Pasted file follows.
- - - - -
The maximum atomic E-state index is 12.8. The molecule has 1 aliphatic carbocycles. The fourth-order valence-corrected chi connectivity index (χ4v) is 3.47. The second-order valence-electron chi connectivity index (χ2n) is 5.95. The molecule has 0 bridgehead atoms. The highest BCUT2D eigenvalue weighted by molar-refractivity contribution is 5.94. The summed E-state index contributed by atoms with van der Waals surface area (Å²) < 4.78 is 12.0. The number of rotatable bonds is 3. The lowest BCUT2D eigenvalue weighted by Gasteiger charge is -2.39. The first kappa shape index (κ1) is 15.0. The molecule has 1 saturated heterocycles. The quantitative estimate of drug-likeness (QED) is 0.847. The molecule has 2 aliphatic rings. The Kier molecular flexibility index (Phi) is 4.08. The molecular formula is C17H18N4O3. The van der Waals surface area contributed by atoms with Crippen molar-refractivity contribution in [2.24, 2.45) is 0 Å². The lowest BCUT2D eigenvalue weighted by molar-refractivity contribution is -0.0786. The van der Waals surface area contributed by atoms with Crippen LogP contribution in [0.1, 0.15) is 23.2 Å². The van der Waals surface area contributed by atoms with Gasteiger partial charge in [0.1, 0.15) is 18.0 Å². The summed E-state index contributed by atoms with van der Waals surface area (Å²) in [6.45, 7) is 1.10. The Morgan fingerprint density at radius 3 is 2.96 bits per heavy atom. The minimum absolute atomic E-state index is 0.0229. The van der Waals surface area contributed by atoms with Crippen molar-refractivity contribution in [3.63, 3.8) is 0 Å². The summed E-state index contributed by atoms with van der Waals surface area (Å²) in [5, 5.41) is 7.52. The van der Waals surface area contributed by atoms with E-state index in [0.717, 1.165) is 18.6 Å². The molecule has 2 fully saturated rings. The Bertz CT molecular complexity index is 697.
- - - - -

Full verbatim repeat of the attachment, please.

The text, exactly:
The maximum atomic E-state index is 12.8. The molecule has 1 aliphatic carbocycles. The fourth-order valence-corrected chi connectivity index (χ4v) is 3.47. The second-order valence-electron chi connectivity index (χ2n) is 5.95. The molecule has 0 bridgehead atoms. The highest BCUT2D eigenvalue weighted by molar-refractivity contribution is 5.94. The summed E-state index contributed by atoms with van der Waals surface area (Å²) < 4.78 is 12.0. The number of rotatable bonds is 3. The lowest BCUT2D eigenvalue weighted by Gasteiger charge is -2.39. The first kappa shape index (κ1) is 15.0. The molecule has 1 saturated heterocycles. The quantitative estimate of drug-likeness (QED) is 0.847. The molecule has 2 aliphatic rings. The Kier molecular flexibility index (Phi) is 4.08. The molecular formula is C17H18N4O3. The van der Waals surface area contributed by atoms with Crippen molar-refractivity contribution in [2.24, 2.45) is 0 Å². The lowest BCUT2D eigenvalue weighted by molar-refractivity contribution is -0.0786. The van der Waals surface area contributed by atoms with Crippen LogP contribution in [0.1, 0.15) is 23.2 Å². The van der Waals surface area contributed by atoms with Gasteiger partial charge in [0.1, 0.15) is 18.0 Å². The summed E-state index contributed by atoms with van der Waals surface area (Å²) in [6.45, 7) is 1.10. The Morgan fingerprint density at radius 3 is 2.96 bits per heavy atom. The minimum absolute atomic E-state index is 0.0229. The van der Waals surface area contributed by atoms with Crippen molar-refractivity contribution in [3.63, 3.8) is 0 Å². The summed E-state index contributed by atoms with van der Waals surface area (Å²) in [5, 5.41) is 7.52. The van der Waals surface area contributed by atoms with E-state index in [0.717, 1.165) is 18.6 Å². The molecule has 2 fully saturated rings. The Bertz CT molecular complexity index is 697.